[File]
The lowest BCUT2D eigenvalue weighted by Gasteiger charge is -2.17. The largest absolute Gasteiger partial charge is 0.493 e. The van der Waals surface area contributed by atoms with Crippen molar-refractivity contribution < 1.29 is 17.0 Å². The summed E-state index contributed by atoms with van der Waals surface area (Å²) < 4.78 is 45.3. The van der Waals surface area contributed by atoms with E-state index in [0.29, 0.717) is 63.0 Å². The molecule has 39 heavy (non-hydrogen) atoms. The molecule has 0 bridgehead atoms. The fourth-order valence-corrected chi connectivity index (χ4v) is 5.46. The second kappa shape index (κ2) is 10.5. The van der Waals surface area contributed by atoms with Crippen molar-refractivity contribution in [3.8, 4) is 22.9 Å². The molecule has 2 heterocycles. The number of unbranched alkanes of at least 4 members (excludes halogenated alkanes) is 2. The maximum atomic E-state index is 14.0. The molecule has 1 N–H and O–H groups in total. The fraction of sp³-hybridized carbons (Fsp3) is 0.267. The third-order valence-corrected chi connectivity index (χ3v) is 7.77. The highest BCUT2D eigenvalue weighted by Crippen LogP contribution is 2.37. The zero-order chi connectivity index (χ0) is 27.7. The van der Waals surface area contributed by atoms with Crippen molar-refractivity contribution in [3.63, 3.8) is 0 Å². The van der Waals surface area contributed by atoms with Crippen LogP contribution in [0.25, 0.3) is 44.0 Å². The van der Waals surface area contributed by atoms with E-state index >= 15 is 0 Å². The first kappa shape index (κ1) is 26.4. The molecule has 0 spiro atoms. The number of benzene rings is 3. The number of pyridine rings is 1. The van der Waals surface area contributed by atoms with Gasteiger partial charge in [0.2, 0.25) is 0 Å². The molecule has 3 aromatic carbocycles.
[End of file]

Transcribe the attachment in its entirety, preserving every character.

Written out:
The lowest BCUT2D eigenvalue weighted by Gasteiger charge is -2.17. The largest absolute Gasteiger partial charge is 0.493 e. The van der Waals surface area contributed by atoms with Crippen molar-refractivity contribution < 1.29 is 17.0 Å². The summed E-state index contributed by atoms with van der Waals surface area (Å²) < 4.78 is 45.3. The van der Waals surface area contributed by atoms with E-state index in [0.29, 0.717) is 63.0 Å². The molecule has 39 heavy (non-hydrogen) atoms. The molecule has 0 bridgehead atoms. The fourth-order valence-corrected chi connectivity index (χ4v) is 5.46. The second kappa shape index (κ2) is 10.5. The van der Waals surface area contributed by atoms with Crippen molar-refractivity contribution in [3.8, 4) is 22.9 Å². The molecule has 2 heterocycles. The number of unbranched alkanes of at least 4 members (excludes halogenated alkanes) is 2. The maximum atomic E-state index is 14.0. The molecule has 1 N–H and O–H groups in total. The fraction of sp³-hybridized carbons (Fsp3) is 0.267. The third-order valence-corrected chi connectivity index (χ3v) is 7.77. The highest BCUT2D eigenvalue weighted by Crippen LogP contribution is 2.37. The zero-order chi connectivity index (χ0) is 27.7. The van der Waals surface area contributed by atoms with Crippen molar-refractivity contribution in [3.63, 3.8) is 0 Å². The van der Waals surface area contributed by atoms with Crippen LogP contribution in [0.25, 0.3) is 44.0 Å². The van der Waals surface area contributed by atoms with E-state index >= 15 is 0 Å². The first kappa shape index (κ1) is 26.4. The molecule has 0 spiro atoms. The number of benzene rings is 3. The number of pyridine rings is 1. The van der Waals surface area contributed by atoms with Gasteiger partial charge in [0.2, 0.25) is 0 Å². The molecule has 3 aromatic carbocycles.